WHEN | WHERE Opens Saturday, Sept. 2 at the Museum of the City of New York, 1220 Fifth Ave.
INFO $18; 2125341672, mcny.org.
Learn all about the High Bridge, which carried the Croton Aqueduct across the Harlem River. This magnificent civic structure was modeled on the old Roman Aqueduct bridges, and is New York City’s oldest and best bridge. I know, because I lived nearby in the far west Bronx neighborhood of Highbridge, and have strolled across it many times.
Madison Square Eats (thru sept 29)
Worth Square, 11AM, FREE
“The fall version of this twice-a-year event from UrbanSpace and the Madison Square Park Conservancy runs daily from September 2–29, and it’s your chance to try food from two dozen vendors who converge on the park from all corners of the city. It’ll be hard to go wrong with any of it, but we recommend the po’boys from the Gumbo Brothers and whatever sweet concoction that Renegade Lemonade, Ice & Vice, and Macaron Parlour have teamed up to create. (Hint: It’s called “Renegade Vice Parlour.”) Or, if you look at a plate of chicken and waffles and think, “Wish I didn’t have to sit at a table and bother with utensils to enjoy this,” Chick’nCone is your food trend du jour.” (Mary Bakija, Village Voice)
Bonus NYC events– Jazz Venues:
Many consider NYCity the Jazz capital of the world. Here are my favorite Jazz clubs, all on Manhattan’s WestSide. Check out who is playing tonight:
(5 are underground, classic jazz joints. all 6 are within walking distance of each other):
Village Vanguard – UG, 178 7th Ave. South, villagevanguard.com, 212-255-4037
Blue Note – 131 W3rd St. nr 6th ave. bluenotejazz.com, 212-475-8592
55 Bar – basement @55 Christopher St. nr 7th ave.S. 55bar.com, 212-929-9883
Mezzrow – basement @ 163 W10th St. nr 7th Ave. mezzrow.com,646-476-4346
Smalls – basement @ 183 W10th St. smallslive.com, 646-476-4346
Cornelia Street Cafe – UG, 29 Cornelia St. corneliastreetcafe.com, 212-989-9319
Outside Greenwich Village:
Dizzy’s Club – Broadway @ 60th St. — jazz.org/dizzys / 212-258-9595
Birdland – 315 W44th St.(btw 8/9ave) — birdlandjazz.com / 212-581-3080
Smoke Jazz Club – 2751 Broadway nr.106th St. — smokejazz.com / 212-864-6662
Caffe Vivaldi – 32 Jones St. nr Bleecker St. — caffevivaldi.com / 212-691-7538
a classic, old jazz club in the Village, Caffe V often surprises with a wonderfully eclectic lineup. It’s my favorite spot for an evening of listening enjoyment and discovery.
♦ Before making final plans, we suggest you call the venue to confirm ticket availability, dates and times, as schedules are subject to change.
♦ NYCity, with a population of 8.5 million, had a record 60 million visitors last year and was TripAdvisor’s Traveler’s Choice Top U.S. Destination for 2017. Quality shows draw crowds.
Try to reserve seats for these top NYC events in advance, even if just on day of performance.
NYCity Vacation Travel Guide Video (Expedia):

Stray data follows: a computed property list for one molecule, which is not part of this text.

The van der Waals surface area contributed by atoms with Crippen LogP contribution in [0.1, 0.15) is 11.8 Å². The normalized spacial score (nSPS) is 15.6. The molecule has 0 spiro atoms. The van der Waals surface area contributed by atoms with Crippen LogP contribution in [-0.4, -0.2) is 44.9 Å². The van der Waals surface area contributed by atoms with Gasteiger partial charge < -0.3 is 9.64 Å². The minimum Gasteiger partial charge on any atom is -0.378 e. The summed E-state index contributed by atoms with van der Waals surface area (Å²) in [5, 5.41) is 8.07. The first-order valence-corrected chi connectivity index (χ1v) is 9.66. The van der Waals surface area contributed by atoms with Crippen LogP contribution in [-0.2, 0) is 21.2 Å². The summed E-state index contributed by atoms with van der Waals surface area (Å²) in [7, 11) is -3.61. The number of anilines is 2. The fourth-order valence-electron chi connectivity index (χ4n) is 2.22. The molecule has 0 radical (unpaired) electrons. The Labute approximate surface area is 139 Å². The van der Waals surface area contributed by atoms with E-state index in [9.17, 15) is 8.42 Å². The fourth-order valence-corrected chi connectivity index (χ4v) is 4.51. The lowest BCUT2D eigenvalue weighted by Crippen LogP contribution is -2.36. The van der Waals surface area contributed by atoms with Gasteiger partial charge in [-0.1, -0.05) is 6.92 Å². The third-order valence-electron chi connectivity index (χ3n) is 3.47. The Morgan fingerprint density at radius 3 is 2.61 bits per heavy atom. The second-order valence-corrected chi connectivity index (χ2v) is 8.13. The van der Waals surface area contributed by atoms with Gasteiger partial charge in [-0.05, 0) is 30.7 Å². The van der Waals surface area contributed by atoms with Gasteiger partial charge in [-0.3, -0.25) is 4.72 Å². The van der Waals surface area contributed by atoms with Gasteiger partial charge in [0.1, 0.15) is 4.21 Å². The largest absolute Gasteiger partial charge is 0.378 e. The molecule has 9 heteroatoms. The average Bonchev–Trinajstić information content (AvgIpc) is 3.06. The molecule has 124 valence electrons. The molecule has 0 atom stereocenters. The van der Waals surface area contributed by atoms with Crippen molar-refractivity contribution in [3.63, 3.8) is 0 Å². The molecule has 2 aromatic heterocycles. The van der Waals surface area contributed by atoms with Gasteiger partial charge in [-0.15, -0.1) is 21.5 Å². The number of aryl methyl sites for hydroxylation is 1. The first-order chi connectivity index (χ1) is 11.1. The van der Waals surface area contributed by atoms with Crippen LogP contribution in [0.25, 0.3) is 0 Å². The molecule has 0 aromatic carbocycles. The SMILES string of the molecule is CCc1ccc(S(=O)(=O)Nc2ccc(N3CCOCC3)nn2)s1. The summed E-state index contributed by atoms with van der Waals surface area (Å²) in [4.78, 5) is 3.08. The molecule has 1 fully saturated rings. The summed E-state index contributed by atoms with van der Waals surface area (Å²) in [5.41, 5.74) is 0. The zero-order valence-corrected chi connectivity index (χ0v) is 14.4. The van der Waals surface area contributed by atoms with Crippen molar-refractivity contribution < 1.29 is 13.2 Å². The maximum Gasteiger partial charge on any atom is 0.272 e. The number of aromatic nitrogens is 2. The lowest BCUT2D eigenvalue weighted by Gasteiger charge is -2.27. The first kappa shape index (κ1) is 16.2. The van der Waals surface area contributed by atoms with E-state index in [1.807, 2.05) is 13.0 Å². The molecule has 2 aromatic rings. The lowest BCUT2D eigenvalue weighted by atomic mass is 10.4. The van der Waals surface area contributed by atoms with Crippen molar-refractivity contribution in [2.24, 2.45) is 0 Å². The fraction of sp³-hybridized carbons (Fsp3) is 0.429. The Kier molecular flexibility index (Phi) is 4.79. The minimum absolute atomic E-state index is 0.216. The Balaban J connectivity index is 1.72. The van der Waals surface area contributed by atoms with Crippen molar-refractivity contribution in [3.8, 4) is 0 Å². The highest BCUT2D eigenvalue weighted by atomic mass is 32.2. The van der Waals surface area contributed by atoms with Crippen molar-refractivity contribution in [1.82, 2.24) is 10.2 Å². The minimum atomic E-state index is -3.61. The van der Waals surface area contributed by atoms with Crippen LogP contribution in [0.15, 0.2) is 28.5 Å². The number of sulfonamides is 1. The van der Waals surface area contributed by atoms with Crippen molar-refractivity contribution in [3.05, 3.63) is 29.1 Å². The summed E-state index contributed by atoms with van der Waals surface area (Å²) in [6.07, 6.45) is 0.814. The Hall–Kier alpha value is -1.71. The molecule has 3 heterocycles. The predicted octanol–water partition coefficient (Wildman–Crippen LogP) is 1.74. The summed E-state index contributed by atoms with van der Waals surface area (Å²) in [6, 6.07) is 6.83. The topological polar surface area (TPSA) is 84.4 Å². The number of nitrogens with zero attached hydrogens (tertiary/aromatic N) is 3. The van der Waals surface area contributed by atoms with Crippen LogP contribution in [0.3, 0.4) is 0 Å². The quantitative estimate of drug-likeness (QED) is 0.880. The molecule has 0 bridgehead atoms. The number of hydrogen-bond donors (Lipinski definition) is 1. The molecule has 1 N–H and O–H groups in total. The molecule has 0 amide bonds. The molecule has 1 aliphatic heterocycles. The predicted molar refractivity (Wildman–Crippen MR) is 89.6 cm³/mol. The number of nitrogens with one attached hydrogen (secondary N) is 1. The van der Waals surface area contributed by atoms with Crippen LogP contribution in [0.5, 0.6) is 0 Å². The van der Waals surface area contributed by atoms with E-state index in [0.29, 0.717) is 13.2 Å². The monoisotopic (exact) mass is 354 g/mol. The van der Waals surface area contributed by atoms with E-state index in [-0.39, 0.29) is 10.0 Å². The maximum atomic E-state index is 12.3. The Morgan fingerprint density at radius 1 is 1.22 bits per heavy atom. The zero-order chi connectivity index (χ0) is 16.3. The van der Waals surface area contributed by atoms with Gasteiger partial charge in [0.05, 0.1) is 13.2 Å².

WHAT’S ON VIEW
My Fave Special Exhibitions – MUSEUMS / Manhattan’s WestSide
(See the New York Times Arts Section for listings of all museums,
and also to see their expanded reviews of these exhibitions)
Whitney Museum of American Art:
Calder: Hypermobility (thru Oct 23)
“focuses on the extraordinary breadth of movement and sound in the work of Alexander Calder. This exhibition brings together a rich constellation of key sculptures and provides a rare opportunity to experience the works as the artist intended—in motion. Regular activations will occur in the galleries, revealing the inherent kinetic nature of Calder’s work, as well as its relationship to performance. Influenced in part by the artist’s fascination and engagement with choreography, Calder’s sculptures contain an embedded performativity that is reflected in their idiosyncratic motions and the perceptual responses they provoke.”
Museum of Modern Art:
A special pat on the back to MOMA, who is now displaying art from the seven countries affected by Trump’s travel ban.
“Trump’s ban against refugees from seven Muslim-majority nations has sparked acts of defiance in NYC, from demonstrations across town, to striking taxicab drivers at JFK to Middle Eastern bodega owners closing their shops in protest. Recently, the Museum Of Modern added its two cents by bringing out artworks it owns from the affected countries, and hanging them prominently within the galleries usually reserved for 19th- and 20th-century artworks from Europe and the United States. Paintings by Picasso and Matisse, for example, were removed to make way for pieces by Tala Madani (from Iran), Ibrahim El-Salahi (from Sudan) and architect Zaha Hadid (from Iraq). The rehanging, which was unannounced, aims to create a symbolic welcome that repudiates Trump by creating a visual dialog between the newly added works and the more familiar objects from MoMA’s permanent collection.” (TONY)
New-York Historical Society
‘THE DUCHESS OF CARNEGIE HALL: PHOTOGRAPHS BY EDITTA SHERMAN’ (through Oct. 15).
“In this show, royalty photographs royalty, and everyone looks grand. The subjects facing the camera included some of the pop culture sovereigns of the 1940s and ’50s: Carl Sandburg, Tyrone Power, Leopold Stokowski. The person behind the lens was, though more discreetly crowned, no less lofty a luminary. Editta Sherman, born Edith Rinaolo, was a self-made celebrity portraitist operating out of a studio atop Carnegie Hall, where she worked and lived until she and her fellow tenants were removed in 2011. The show incudes dozens of her best pictures, her monumental 1930s camera and a short film of which she is the very engaging subject. Together they make a moving and regal tribute. (Holland Cotter-NYT)
American Museum of Natural History:
Mummies (thru 1/7/18)
“For thousands of years, peoples around the world practiced mummification as a way of preserving and honoring their dead. Mummies brings you face to face with some of these ancient individuals and reveals how scientists are using modern technology to glean stunning details about them and their cultures. In Mummies, ancient remains from the Nile Valley of Africa and the Andes Mountains of South America will be on view, allowing visitors to connect with cultures from the distant past. Mummification, a more widespread practice than most think, was used not only for royal Egyptians but also for common people and even animals. Interactive touch tables let visitors virtually “unravel” or see inside mummies as they delve deep into the unique stories of the people or animals who lie within. Other parts of the exhibition showcase the latest isotopic and DNA testing being performed on mummies, and explain how these sophisticated analytical techniques are helping scientists discover important clues about long-vanished practices. Mummies was developed by The Field Museum, Chicago.”(NYCity Guide)
For other selected Museum and Gallery Special Exhibitions see Recent Posts in right Sidebar dated 09/21 and 09/19.